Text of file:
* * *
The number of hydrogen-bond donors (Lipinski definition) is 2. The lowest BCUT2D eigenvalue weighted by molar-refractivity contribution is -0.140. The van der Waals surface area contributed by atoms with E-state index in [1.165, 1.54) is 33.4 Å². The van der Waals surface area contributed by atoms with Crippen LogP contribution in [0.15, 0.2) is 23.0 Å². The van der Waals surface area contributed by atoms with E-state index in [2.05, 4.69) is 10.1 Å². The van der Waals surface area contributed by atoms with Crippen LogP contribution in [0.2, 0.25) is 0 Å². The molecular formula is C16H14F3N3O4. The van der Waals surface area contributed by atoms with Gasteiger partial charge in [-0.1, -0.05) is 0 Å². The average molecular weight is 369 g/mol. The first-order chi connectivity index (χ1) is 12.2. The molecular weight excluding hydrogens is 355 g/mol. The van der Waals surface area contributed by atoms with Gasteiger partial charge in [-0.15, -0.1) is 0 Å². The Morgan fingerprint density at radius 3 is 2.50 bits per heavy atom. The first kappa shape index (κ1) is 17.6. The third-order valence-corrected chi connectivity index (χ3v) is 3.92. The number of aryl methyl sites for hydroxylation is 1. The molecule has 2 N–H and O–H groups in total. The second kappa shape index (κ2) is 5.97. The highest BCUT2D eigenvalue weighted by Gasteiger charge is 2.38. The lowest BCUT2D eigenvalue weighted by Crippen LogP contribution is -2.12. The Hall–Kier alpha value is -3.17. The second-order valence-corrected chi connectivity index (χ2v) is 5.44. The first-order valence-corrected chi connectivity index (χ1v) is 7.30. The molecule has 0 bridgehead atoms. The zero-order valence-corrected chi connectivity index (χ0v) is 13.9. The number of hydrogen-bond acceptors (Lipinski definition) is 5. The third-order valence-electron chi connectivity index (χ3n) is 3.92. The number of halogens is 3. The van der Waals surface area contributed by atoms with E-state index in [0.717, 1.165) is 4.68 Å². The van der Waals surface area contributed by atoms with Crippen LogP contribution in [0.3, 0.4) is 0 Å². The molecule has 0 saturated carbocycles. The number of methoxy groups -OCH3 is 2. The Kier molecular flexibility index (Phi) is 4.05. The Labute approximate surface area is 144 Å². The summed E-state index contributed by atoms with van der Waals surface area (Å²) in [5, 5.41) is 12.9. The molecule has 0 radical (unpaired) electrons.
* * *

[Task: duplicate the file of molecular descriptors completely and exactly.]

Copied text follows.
The number of hydrogen-bond donors (Lipinski definition) is 2. The lowest BCUT2D eigenvalue weighted by molar-refractivity contribution is -0.140. The van der Waals surface area contributed by atoms with E-state index in [1.165, 1.54) is 33.4 Å². The van der Waals surface area contributed by atoms with Crippen LogP contribution in [0.15, 0.2) is 23.0 Å². The van der Waals surface area contributed by atoms with E-state index in [2.05, 4.69) is 10.1 Å². The van der Waals surface area contributed by atoms with Crippen LogP contribution in [0.2, 0.25) is 0 Å². The molecular formula is C16H14F3N3O4. The van der Waals surface area contributed by atoms with Gasteiger partial charge in [-0.1, -0.05) is 0 Å². The average molecular weight is 369 g/mol. The first-order chi connectivity index (χ1) is 12.2. The molecular weight excluding hydrogens is 355 g/mol. The van der Waals surface area contributed by atoms with Gasteiger partial charge in [-0.15, -0.1) is 0 Å². The Morgan fingerprint density at radius 3 is 2.50 bits per heavy atom. The first kappa shape index (κ1) is 17.6. The third-order valence-corrected chi connectivity index (χ3v) is 3.92. The number of aryl methyl sites for hydroxylation is 1. The molecule has 2 N–H and O–H groups in total. The second kappa shape index (κ2) is 5.97. The highest BCUT2D eigenvalue weighted by Gasteiger charge is 2.38. The lowest BCUT2D eigenvalue weighted by Crippen LogP contribution is -2.12. The Hall–Kier alpha value is -3.17. The second-order valence-corrected chi connectivity index (χ2v) is 5.44. The first-order valence-corrected chi connectivity index (χ1v) is 7.30. The molecule has 0 bridgehead atoms. The zero-order valence-corrected chi connectivity index (χ0v) is 13.9. The number of hydrogen-bond acceptors (Lipinski definition) is 5. The third-order valence-electron chi connectivity index (χ3n) is 3.92. The number of halogens is 3. The van der Waals surface area contributed by atoms with E-state index in [0.717, 1.165) is 4.68 Å². The van der Waals surface area contributed by atoms with Crippen LogP contribution in [0.3, 0.4) is 0 Å². The molecule has 0 saturated carbocycles. The number of methoxy groups -OCH3 is 2. The Kier molecular flexibility index (Phi) is 4.05. The Labute approximate surface area is 144 Å². The summed E-state index contributed by atoms with van der Waals surface area (Å²) in [5, 5.41) is 12.9. The molecule has 0 radical (unpaired) electrons.